Dev Diary: Breaking a Continent

Many of you have ascended into Eternal Light, but did you know ascension was not always a part of Arkheim - Realms at War? Back in the very first closed beta, there were no Ascensions or floating islands, but instead one huge continent for all players to explore as either Dwarves or Elves. Now, let’s dive deeper into the breaking of a continent.

Why did we break the continent?

Math. While we like the idea of exploring one huge new and wonderous continent, a mundane thing called math lead to the idea of floating islands.


The problem with our previous static map was that the initial Realm placement was very final, and if you ended up between two very competitive Realms you were basically done for. Players either changed Realms or even stopped playing altogether.


Or, seen from the other perspective, the “sandwich” Realm in the middle had nothing to lose while blocking territory from others and keeping them locked in meaningless fights.


That’s when our Game Designers came up with the Ascension system – basically dividing Realms into several leagues, with regular replacements to keep Realms of similar strength closer together. Now, this didn’t immediately scream “floating islands” at us; we were rather thinking about a large, somewhat circular continent where players start on the edges, working their way inward towards the very centre.



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At some point, we thought about these huge ring-shaped walls dividing the different zones, with gates to pass through. There was talk about a big Volcano at the centre that would look just awesome. Water would flow at the edges of the map. We had many ideas, and quite liked where this was going.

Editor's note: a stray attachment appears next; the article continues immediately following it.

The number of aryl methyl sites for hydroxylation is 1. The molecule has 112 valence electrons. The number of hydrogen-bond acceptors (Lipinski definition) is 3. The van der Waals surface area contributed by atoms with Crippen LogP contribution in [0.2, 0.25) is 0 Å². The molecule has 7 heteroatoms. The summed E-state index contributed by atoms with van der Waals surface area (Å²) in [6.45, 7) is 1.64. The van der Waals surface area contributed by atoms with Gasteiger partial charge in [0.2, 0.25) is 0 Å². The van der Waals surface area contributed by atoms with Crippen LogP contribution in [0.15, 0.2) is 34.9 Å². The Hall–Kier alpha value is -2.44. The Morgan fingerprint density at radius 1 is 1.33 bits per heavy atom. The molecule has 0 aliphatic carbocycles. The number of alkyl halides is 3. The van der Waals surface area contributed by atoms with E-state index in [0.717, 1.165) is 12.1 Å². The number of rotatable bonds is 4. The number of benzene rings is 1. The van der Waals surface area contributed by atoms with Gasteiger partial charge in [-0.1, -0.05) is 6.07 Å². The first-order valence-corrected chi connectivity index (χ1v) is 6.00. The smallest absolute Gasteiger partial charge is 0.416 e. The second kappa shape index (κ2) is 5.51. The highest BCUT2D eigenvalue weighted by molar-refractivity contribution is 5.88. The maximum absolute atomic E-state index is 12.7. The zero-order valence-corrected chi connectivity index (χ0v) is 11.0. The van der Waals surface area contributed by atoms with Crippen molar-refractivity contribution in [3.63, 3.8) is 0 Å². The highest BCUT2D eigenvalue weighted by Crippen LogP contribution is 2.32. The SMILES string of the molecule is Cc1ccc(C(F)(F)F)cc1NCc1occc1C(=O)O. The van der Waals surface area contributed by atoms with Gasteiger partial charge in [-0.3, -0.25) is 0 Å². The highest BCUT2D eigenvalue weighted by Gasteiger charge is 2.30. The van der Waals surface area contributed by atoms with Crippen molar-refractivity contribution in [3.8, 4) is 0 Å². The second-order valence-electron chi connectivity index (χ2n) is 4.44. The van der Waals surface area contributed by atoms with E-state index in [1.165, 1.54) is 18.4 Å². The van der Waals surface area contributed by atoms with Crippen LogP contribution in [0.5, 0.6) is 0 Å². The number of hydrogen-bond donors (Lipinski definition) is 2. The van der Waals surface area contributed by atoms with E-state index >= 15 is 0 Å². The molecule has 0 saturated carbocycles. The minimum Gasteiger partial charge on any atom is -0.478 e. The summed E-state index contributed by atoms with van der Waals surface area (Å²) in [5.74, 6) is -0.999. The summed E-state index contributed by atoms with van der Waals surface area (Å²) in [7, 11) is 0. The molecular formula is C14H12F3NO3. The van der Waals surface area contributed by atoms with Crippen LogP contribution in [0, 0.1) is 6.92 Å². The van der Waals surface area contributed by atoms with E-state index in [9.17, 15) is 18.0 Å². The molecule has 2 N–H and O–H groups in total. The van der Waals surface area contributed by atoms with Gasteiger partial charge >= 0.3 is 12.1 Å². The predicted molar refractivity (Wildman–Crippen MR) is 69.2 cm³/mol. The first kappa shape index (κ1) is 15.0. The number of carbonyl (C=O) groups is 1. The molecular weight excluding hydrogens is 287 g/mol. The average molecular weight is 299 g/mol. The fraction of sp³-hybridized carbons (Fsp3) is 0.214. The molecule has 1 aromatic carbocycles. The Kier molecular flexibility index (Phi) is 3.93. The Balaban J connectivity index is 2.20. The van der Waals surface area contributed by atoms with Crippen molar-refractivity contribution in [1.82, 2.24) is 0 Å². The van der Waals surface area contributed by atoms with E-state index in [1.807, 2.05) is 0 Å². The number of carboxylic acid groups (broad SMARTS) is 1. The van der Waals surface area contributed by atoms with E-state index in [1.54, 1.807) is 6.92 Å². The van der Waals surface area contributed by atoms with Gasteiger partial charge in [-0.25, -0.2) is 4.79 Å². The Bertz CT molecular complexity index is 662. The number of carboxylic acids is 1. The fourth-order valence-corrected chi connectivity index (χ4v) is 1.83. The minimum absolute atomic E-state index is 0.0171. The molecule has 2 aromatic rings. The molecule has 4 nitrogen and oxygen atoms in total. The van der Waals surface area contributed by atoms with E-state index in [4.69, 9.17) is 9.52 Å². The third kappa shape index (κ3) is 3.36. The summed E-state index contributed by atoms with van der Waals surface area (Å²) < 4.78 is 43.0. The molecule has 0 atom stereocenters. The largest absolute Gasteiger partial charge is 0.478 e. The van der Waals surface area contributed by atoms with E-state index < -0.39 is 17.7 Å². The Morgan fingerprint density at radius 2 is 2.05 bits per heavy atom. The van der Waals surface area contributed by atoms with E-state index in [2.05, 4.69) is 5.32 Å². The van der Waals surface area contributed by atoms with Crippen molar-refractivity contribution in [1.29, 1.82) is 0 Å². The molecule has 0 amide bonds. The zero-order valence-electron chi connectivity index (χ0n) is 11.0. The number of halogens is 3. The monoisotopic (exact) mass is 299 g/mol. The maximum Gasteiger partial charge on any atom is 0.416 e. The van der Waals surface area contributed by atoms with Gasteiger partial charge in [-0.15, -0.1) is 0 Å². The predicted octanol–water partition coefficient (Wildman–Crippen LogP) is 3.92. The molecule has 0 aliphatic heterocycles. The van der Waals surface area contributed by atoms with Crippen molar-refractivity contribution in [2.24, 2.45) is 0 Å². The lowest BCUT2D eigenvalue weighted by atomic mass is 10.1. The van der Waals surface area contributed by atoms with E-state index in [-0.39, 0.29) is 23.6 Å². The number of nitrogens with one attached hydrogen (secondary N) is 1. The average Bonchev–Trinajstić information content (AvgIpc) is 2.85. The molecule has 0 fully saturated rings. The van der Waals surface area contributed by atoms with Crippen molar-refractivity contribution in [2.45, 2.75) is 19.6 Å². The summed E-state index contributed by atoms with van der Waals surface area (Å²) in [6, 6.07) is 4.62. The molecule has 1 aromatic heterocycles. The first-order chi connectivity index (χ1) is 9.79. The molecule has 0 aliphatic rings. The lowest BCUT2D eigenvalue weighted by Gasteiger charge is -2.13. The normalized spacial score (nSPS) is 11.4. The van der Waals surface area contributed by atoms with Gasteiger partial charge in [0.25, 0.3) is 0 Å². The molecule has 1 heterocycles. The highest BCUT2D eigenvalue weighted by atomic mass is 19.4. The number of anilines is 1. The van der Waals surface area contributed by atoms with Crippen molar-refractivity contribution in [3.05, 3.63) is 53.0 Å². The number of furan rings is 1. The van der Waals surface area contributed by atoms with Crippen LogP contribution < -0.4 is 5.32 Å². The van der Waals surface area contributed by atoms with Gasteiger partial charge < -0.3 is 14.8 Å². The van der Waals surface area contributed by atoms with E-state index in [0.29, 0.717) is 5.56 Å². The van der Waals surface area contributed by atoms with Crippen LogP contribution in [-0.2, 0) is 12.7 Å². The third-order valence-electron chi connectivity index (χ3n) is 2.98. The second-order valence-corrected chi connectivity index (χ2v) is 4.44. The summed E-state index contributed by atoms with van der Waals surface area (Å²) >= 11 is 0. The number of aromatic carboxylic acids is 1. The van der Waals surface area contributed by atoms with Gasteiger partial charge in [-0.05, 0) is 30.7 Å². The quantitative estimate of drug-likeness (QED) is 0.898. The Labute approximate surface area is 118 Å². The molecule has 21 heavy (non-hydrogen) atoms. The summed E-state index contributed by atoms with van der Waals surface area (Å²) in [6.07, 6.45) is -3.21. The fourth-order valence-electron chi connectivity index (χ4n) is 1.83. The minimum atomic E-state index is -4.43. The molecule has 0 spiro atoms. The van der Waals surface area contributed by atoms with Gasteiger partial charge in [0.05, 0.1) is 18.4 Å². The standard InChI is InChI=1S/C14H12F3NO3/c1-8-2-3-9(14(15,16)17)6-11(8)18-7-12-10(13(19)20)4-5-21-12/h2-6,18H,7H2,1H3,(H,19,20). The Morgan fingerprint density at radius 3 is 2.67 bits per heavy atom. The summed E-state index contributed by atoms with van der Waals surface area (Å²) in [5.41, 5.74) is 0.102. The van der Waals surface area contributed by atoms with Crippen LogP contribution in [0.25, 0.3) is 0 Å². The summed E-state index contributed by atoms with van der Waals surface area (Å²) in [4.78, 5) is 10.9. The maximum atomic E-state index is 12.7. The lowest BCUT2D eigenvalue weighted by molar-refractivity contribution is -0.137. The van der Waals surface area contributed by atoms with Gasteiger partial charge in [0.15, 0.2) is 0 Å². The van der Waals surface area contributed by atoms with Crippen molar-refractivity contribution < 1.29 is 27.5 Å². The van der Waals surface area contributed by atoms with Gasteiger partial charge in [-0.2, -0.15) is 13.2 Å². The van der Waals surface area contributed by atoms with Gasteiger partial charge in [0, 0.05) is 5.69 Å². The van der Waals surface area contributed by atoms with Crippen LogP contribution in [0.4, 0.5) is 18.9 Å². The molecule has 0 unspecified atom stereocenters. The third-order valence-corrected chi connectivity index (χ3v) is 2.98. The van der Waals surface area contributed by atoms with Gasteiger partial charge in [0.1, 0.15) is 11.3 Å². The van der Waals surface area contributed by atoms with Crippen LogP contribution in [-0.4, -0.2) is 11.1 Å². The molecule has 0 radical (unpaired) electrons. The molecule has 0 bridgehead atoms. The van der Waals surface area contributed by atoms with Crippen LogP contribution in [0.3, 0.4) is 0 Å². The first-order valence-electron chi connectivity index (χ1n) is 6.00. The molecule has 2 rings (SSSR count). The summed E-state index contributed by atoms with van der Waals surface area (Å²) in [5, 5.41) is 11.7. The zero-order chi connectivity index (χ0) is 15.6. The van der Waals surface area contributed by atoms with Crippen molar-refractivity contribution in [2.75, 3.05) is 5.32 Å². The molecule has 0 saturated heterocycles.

And then, math...

It all came down to how many starting Realms we needed to create at server start in order to have a well working game round, and how big the continent would need to be in order to place them all on the edges. The answer was: Too big.


And thus, our beloved continent of Arkheim got chopped up into pieces and was sent flying into the sky.



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As we looked at the result and tested the new concept, we realized that we have not only solved our issue of space, but we have also created a somewhat mystical map that stands out from most other war-game maps that are out there. Also, by shattering the continent of Arkheim we created new space for a richer lore, telling the story of Arkheim’s destruction and the Ascension Gates that magically connect the islands with each other.


The second closed Beta got us very excited when the first Dwarves and Elves would arrive on the shattered lands. And it worked.


Arkheim – Realms at War became a war game with a dreamy fantasy touch, giving it its unique personality. Its evolution was inspired by passion, ambition, and as you see - even by math.


In the Next Dev Diary, you will get a sneak peek into upcoming features and changes!


Thank you for reading and see you soon!

Your Arkheim - Realms at War Team



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Replies 1

  • The problem with our previous static map was that the initial Realm placement was very final, and if you ended up between two very competitive Realms you were basically done for. Players either changed Realms or even stopped playing altogether.


    Or, seen from the other perspective, the “sandwich” Realm in the middle had nothing to lose while blocking territory from others and keeping them locked in meaningless fights.


    exacly same thing happening in islands

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